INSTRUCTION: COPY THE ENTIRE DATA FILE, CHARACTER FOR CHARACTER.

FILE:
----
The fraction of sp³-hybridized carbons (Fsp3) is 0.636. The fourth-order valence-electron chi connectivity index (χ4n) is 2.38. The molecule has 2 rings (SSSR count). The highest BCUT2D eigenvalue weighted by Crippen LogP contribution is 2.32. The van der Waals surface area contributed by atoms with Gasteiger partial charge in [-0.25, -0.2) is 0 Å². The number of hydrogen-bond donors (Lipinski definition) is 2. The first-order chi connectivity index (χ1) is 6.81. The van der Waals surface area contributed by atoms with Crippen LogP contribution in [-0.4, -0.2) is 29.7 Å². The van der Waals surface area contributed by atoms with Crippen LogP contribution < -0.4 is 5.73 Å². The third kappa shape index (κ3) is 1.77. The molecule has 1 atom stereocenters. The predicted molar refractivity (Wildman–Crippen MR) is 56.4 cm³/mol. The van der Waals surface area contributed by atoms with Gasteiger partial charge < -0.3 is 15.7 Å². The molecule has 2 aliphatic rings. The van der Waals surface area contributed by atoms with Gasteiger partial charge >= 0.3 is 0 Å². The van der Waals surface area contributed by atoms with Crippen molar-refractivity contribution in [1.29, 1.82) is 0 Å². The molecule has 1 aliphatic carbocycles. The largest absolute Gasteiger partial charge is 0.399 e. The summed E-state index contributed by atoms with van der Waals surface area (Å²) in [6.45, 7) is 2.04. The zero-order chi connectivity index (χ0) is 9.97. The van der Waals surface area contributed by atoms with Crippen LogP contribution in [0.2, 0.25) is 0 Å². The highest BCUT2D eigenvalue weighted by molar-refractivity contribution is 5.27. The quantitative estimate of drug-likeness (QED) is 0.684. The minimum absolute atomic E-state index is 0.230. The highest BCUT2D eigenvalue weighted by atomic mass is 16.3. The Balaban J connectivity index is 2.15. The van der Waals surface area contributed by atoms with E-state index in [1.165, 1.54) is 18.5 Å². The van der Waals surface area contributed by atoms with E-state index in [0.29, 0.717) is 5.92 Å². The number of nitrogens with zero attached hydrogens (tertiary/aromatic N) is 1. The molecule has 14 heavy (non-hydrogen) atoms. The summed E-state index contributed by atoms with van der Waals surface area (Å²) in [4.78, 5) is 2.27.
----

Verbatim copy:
The fraction of sp³-hybridized carbons (Fsp3) is 0.636. The fourth-order valence-electron chi connectivity index (χ4n) is 2.38. The molecule has 2 rings (SSSR count). The highest BCUT2D eigenvalue weighted by Crippen LogP contribution is 2.32. The van der Waals surface area contributed by atoms with Gasteiger partial charge in [-0.25, -0.2) is 0 Å². The number of hydrogen-bond donors (Lipinski definition) is 2. The first-order chi connectivity index (χ1) is 6.81. The van der Waals surface area contributed by atoms with Crippen LogP contribution in [-0.4, -0.2) is 29.7 Å². The van der Waals surface area contributed by atoms with Crippen LogP contribution < -0.4 is 5.73 Å². The third kappa shape index (κ3) is 1.77. The molecule has 1 atom stereocenters. The predicted molar refractivity (Wildman–Crippen MR) is 56.4 cm³/mol. The van der Waals surface area contributed by atoms with Gasteiger partial charge < -0.3 is 15.7 Å². The molecule has 2 aliphatic rings. The van der Waals surface area contributed by atoms with Gasteiger partial charge >= 0.3 is 0 Å². The van der Waals surface area contributed by atoms with Crippen molar-refractivity contribution in [1.29, 1.82) is 0 Å². The molecule has 1 aliphatic carbocycles. The largest absolute Gasteiger partial charge is 0.399 e. The summed E-state index contributed by atoms with van der Waals surface area (Å²) in [6.45, 7) is 2.04. The zero-order chi connectivity index (χ0) is 9.97. The van der Waals surface area contributed by atoms with Crippen LogP contribution in [0.2, 0.25) is 0 Å². The highest BCUT2D eigenvalue weighted by molar-refractivity contribution is 5.27. The quantitative estimate of drug-likeness (QED) is 0.684. The minimum absolute atomic E-state index is 0.230. The highest BCUT2D eigenvalue weighted by atomic mass is 16.3. The Balaban J connectivity index is 2.15. The van der Waals surface area contributed by atoms with E-state index in [1.165, 1.54) is 18.5 Å². The van der Waals surface area contributed by atoms with E-state index in [0.29, 0.717) is 5.92 Å². The number of nitrogens with zero attached hydrogens (tertiary/aromatic N) is 1. The molecule has 14 heavy (non-hydrogen) atoms. The summed E-state index contributed by atoms with van der Waals surface area (Å²) in [4.78, 5) is 2.27.